Magnolia

Magnolia is an evergreen tree, which is distributed across the southern part of North America, and grows from 20 to 30m in height.   It is the state flower of Mississippi and Louisiana States.   The tall tree, Magnolia has spacious branches that contain large blossoms and leaves.   This creates a calm and stout appearance.   This appearance matches the Japanese kanji translation for magnolia, which is Taisanboku.   Owing to this name in kanji, it is often thought that magnolia is native to China.   However, in reality, it is native to North America.  The magnolia tree was brought into Japan from North America in 1873.   Since then, it was planted in parks or other natural habitats to be widely cultivated.

After some time, the large magnolia tree became well integrated into Japanese scenery and became widely recognised throughout Japan.   In early summer, this magnolia tree blooms up towards heaven with large and pure-white blossom, which resembles the Mulan magnolia.   In addition, it releases a sweet scent.   These along with the calm, stout image have made the appearance of the taisanboku a kigo (the season word in haiku) for the early summer.

The leaves are arranged in an alternate pattern.   Each leaf is oblong-elliptical, has a stem and is 15 to 25cm in length and 4 to 10cm in width.   Its upper side is a glossy deep-green colour and its underside is densely covered with light-brown hairs.

Compared to other trees belonging to the genus Magnolia, such as Mulin magnolia, Kobushi magnolia, etc., this Magnolia blooms far later in June and July.   Each blossom withers in about 3 days but the blossoms bloom sequentially for about 1 month.   The large white blossom really stands out against the deep-green leaves.   However, it blooms upwards on the higher branches of the tree and therefore it often goes unnoticed.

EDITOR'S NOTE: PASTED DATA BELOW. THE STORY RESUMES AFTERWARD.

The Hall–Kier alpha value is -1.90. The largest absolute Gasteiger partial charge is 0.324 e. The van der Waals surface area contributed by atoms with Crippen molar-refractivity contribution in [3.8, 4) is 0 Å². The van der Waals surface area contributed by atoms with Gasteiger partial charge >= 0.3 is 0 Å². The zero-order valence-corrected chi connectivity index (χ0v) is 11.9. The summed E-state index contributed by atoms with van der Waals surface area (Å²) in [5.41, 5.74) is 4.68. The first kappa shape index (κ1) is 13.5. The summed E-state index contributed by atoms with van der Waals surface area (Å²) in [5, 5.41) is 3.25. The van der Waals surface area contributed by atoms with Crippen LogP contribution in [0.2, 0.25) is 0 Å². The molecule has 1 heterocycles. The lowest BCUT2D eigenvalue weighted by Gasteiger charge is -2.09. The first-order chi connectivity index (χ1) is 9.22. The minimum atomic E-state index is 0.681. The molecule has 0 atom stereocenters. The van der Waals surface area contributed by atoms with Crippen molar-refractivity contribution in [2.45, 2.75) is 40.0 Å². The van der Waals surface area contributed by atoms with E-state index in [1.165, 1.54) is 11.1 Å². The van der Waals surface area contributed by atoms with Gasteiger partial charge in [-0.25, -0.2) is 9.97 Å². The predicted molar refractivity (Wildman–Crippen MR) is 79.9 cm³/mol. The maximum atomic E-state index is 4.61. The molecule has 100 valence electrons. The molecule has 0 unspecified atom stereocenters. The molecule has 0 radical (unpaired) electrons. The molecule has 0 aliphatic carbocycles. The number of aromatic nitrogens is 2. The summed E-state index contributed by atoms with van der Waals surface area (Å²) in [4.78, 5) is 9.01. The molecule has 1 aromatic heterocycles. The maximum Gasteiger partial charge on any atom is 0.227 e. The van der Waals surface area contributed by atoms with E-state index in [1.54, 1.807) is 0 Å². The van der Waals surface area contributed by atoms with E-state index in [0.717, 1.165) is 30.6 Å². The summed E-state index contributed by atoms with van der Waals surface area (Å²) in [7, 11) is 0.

Magnolia's white blossom is more than 20cm in diameter, which helps to release the good fragrance.   The blossom consists of 6 petals and 3 calyxes and has a bunch of pistils surrounding the stamens in its centre.   However, the number of petals can be more than 7.

The spindle-shaped bud opens in a pot-shape on the first flowering day.  At this time, the pistils are ready for pollination.   Whereas, the stamens are adhered to each other, where their anthers direct inwards and do not release pollen yet.   Before nightfall, the blossom almost shuts but does not close completely, the top remains slightly open.   At the time, 1 or 2 petals lean inwards to cover the pistils and stamens, as if the petals guard them.   On the second flowering day, the blossom opens to a dish-like state.   However, one of the inside petals does not open completely to stand erect, as if it guards the pistils and stamens.   At this time, the pistils have lost the ability to pollinate and have discoloured into brown.   However, the stamens expose the pollen to fall down onto the petals.   The blossom which has opened on the second flowering day continues to remain open throughout the night and on the third flowering day, it starts discolouring into brown.

The outside, lower stamens fall down first onto the tepals, sprinkling them in all directions.   At this time, an insect can fly onto the remaining erect stamens, almost covering its whole body with pollen.   Next, the insect will fly to another blossom that is in its first day of blooming, to pollenate it.   This is an ingenious mechanism in nature for conserving genetic diversity by avoiding self-pollination.

Magnolia produces an oblong-ellipsoid fruit in autumn.   The fruit is made up of multiple follicles, which contain pericarps (seed vessels).   Around November, the pericarp splits to release two redly ripened fruit, attached to a white string-like stem.   Each fruit contains a large black seed and white flesh.

Classification: Magnoliaceae Magnolia
Scientific name: Magnolia grandiflora L.
Japanese name: Taisanboku
English Name: Magnolia
Native locality: The southern part of North America
Ecological description: Ever green tree
RDB : ---
Planting place: Perennial Garden
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